“When I get up in the morning, a lot of the time, someone’s just coming home.”
We were having tapas in Madrid with one of my best friends from high school, who has lived in Spain since 1988, when she crossed the Atlantic to teach English for a year or so and ended up marrying a Spanish man. She had three kids in quick succession and now they’re almost grown.
“Your kids are coming home at 6 in the morning?”
“Sometimes, sometimes it’s Alberto. He’s having some kind of mid-life crisis. He’s found some high school friends and they’re sort of … hooligans.” She laughed the easy laugh she’s always had, just going with the flow.
“Well, you know we live in a small town. One of his friends keeps a horse in his back yard. The horse is named Luther. They have a horsecart, and they take it out on the town. So they can drink and not drive. And they dress up.”
“It depends — matadors, flamenco dancers, once like Romans. They decorated the horsecart like a chariot that time. The kids know that if the horsecart is in front of one of the bars, they can avoid that one.”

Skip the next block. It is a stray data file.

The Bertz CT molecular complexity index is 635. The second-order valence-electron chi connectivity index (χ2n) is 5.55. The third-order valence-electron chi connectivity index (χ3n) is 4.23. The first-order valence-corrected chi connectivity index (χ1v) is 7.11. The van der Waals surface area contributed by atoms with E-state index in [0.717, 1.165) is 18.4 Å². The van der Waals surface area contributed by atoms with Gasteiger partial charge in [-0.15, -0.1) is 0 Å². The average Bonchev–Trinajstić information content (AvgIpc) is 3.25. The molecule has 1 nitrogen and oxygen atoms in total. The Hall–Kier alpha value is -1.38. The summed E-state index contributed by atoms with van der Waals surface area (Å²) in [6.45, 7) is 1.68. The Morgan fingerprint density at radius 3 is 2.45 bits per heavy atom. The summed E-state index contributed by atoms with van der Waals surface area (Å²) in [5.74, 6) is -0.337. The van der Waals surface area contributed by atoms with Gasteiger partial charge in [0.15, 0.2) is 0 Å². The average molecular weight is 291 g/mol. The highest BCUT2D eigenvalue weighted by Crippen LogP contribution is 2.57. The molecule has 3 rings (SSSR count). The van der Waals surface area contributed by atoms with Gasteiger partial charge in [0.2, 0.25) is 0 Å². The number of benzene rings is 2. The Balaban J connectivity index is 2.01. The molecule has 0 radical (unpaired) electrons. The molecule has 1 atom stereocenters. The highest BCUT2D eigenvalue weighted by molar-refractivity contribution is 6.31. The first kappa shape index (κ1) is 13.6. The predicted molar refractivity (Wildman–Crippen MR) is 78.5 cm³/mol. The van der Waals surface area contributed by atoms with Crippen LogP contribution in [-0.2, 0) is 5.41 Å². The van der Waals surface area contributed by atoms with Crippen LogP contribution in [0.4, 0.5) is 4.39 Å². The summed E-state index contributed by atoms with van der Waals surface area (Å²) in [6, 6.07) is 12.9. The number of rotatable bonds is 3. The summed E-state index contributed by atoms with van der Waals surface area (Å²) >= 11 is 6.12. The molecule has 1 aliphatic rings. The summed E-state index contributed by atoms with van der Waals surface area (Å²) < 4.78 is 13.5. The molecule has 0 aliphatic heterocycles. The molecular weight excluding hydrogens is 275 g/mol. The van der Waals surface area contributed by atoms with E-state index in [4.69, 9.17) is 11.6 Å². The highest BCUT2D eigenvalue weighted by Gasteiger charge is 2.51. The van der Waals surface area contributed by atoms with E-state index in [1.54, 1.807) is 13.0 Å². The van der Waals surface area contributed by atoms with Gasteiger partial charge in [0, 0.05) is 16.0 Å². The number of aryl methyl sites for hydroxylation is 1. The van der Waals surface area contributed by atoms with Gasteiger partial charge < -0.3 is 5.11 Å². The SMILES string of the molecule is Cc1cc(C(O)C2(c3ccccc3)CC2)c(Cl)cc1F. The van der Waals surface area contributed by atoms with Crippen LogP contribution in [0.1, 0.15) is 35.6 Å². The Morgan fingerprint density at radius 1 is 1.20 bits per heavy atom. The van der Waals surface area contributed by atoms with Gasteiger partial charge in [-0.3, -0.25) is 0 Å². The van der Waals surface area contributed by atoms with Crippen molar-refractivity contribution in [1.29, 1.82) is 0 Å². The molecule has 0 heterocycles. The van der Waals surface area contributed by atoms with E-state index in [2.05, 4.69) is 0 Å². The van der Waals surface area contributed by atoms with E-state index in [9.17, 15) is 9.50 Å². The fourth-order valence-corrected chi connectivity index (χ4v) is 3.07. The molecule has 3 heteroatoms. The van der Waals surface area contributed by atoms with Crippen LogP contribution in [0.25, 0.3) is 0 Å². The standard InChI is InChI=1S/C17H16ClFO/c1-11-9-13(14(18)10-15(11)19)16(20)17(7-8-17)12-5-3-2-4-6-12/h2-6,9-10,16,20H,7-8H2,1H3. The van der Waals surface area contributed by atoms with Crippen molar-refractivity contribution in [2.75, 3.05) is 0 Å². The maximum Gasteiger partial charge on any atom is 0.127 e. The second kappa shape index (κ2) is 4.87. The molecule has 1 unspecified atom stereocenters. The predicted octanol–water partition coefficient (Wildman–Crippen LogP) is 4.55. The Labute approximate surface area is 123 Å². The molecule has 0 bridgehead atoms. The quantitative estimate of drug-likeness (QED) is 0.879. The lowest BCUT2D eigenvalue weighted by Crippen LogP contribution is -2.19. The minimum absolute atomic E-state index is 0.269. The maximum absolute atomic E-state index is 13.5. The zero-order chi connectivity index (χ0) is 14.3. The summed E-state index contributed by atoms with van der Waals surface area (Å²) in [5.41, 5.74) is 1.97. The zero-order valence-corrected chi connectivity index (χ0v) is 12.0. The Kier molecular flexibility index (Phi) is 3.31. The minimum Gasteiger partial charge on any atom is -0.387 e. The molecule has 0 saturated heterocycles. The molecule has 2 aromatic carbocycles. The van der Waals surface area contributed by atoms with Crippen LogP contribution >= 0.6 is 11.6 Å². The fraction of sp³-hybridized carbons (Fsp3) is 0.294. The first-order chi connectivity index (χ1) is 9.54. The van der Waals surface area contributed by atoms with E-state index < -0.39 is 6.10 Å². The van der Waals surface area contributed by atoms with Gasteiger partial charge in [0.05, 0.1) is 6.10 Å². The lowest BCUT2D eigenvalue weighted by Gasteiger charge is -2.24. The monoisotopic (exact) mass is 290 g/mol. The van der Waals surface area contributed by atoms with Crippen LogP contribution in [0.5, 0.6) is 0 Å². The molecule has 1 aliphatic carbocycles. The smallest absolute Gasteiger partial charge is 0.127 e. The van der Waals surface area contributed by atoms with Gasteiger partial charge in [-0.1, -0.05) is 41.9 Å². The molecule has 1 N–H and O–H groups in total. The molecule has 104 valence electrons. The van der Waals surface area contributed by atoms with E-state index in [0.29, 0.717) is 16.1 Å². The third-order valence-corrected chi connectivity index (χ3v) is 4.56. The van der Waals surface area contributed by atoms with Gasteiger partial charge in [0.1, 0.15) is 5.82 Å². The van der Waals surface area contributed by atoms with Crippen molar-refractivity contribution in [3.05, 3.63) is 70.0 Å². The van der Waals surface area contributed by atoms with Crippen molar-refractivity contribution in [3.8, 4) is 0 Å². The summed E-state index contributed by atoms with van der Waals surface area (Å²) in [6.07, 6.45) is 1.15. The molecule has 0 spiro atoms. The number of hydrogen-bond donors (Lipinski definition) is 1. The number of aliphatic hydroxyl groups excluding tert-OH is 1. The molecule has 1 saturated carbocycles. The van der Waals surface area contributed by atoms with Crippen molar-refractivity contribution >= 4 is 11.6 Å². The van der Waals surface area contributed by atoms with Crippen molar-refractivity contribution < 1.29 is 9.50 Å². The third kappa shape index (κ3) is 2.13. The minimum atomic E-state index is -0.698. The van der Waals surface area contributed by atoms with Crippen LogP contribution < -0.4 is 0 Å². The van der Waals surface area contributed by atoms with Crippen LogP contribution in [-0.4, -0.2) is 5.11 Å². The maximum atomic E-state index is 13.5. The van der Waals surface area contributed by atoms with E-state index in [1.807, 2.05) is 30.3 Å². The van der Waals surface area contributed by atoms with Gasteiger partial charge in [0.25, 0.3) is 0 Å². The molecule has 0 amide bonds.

We utter the kinds of syllables that mean please don’t stop telling me this story, stab at our gambas al ajillo.
“Oh, sometimes they also take a ham. And a big knife.” She pushed her glasses back up on her nose. “I guess in Canada you couldn’t take a big knife into a bar. They cut off slices of ham and give them to people.”
“In the bar?”
“Sometimes from the horsecart. Just in the town. Oh, and there’s a dog. Named Odie. They dress him up too. They’re trying to teach him how to drive the cart.”
The shrimps are gone, along with the asparagus with coarse salt, as I try to digest a life where this is the form a male midlife crisis takes.
J has an afterthought. “Sometimes they skinnydip. The kids won’t go to the pool anymore.”